“Until we get back to energy independence, I don’t see an uptick in the economy in the foreseeable future,” James D. Jenks, CEO of Global Finance and Leasing Services, said.
When asked to assess their business conditions over the next four months, none of the executives responding said they believe business conditions will improve over the next four months, a decrease from 11.1% in April, while 51.9% said they believe business conditions will remain the same over the next four months, down from 70.4% the previous month. In addition,48.2% said they believe business conditions will worsen, an increase from 18.5 % in April.
According to the survey, 3.6% of the survey respondents believe demand for leases and loans to fund capital expenditures (capex) will increase over the next four months, unchanged from April, and 53.6% believe demand will “remain the same” during the same four-month time period, a decrease from 70.4% the previous month. Meanwhile, 42.9% believe demand will decline, up from 25.9% in April.
This month, 10.7% of respondents said they expect more access to capital to fund equipment acquisitions over the next four months, up from 7.4% in April, while 75% of executives indicated they expect the “same” access to capital to fund business, a decrease from 77.8% last month. Meanwhile,14.3% expect “less” access to capital, down from 14.8% last month.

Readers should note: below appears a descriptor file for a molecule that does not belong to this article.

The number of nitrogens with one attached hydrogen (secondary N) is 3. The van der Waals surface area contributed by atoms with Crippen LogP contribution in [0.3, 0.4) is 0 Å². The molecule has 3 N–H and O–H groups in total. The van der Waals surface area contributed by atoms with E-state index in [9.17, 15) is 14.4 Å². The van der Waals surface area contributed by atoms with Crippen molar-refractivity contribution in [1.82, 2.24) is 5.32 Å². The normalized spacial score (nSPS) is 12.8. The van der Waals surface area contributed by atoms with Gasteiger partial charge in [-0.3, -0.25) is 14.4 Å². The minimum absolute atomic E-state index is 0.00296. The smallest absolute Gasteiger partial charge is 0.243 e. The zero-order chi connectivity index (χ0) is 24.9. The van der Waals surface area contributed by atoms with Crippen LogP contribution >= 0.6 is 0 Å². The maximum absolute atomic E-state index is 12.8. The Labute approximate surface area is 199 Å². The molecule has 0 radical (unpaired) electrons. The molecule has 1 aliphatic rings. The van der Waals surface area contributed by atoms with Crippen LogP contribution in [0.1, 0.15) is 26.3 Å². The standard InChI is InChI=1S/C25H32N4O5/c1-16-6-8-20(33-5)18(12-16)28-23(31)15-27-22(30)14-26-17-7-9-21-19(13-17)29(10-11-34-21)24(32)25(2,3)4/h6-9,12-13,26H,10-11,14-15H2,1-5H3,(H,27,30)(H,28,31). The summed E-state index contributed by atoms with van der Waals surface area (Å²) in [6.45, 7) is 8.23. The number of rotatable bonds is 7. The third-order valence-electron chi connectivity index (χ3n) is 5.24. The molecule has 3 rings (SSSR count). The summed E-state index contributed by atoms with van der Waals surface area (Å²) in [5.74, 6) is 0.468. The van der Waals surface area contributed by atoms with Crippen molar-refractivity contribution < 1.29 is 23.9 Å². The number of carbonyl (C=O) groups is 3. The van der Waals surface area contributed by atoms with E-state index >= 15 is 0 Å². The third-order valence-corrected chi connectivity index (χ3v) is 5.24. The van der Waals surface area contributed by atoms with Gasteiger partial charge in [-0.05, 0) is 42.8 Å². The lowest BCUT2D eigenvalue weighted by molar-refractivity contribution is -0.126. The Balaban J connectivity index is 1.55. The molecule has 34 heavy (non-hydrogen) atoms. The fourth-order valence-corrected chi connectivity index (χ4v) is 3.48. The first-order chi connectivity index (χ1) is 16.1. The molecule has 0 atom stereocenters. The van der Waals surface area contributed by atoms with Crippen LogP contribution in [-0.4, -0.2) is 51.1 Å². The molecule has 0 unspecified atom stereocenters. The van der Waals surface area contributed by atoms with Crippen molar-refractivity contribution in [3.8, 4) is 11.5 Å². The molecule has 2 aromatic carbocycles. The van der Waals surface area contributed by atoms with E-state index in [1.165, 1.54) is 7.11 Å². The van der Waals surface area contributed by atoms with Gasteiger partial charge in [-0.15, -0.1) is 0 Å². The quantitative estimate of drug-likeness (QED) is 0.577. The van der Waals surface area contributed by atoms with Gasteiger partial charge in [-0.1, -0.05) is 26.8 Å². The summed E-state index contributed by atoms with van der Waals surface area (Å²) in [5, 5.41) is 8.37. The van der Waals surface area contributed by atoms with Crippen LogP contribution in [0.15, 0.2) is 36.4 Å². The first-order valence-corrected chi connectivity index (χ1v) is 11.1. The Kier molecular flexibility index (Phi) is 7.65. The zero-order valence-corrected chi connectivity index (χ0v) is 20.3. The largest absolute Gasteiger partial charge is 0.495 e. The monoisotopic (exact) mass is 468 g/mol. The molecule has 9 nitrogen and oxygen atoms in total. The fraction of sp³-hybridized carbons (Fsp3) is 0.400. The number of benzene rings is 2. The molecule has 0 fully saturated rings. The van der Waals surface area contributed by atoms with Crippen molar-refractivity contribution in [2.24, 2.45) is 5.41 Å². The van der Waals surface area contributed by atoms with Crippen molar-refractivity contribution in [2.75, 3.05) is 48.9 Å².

When asked, 17.9% of the executives reported they expect to hire more employees over the next four months, a decrease from 33.3% in April. Most executives (67.9%) expect no change in headcount over the next four months, an increase from 51.9% last month, while14.3% expect to hire fewer employees, down from 14.8% in April.
None of the leadership evaluated the current U.S. economy as “excellent,” unchanged from April, while 85.7% of the leadership evaluated the current U.S. economy as “fair,” down from 88.9% in April, And 14.3% evaluated it as “poor,” an increase from 11.1% last month.
According to the survey, 3.6% of the survey respondents believe that U.S. economic conditions will get “better” over the next six months, a decrease from 7.4% in April, and 32.1% believe the U.S. economy will “stay the same” over the next six months, a decrease from 48.2% last month. Meanwhile, 64.3% believe economic conditions in the United States will worsen over the next six months, an increase from 44.4% last month.
In May, 35.7% of respondents indicated they believe their company will increase spending on business development activities during the next six months, down from 37% the previous month. Meanwhile, 53.6% believe there will be “no change” in business development spending, up from 44.4% in April, and10.7% believe there will be a decrease in spending, down from 18.5% last month.
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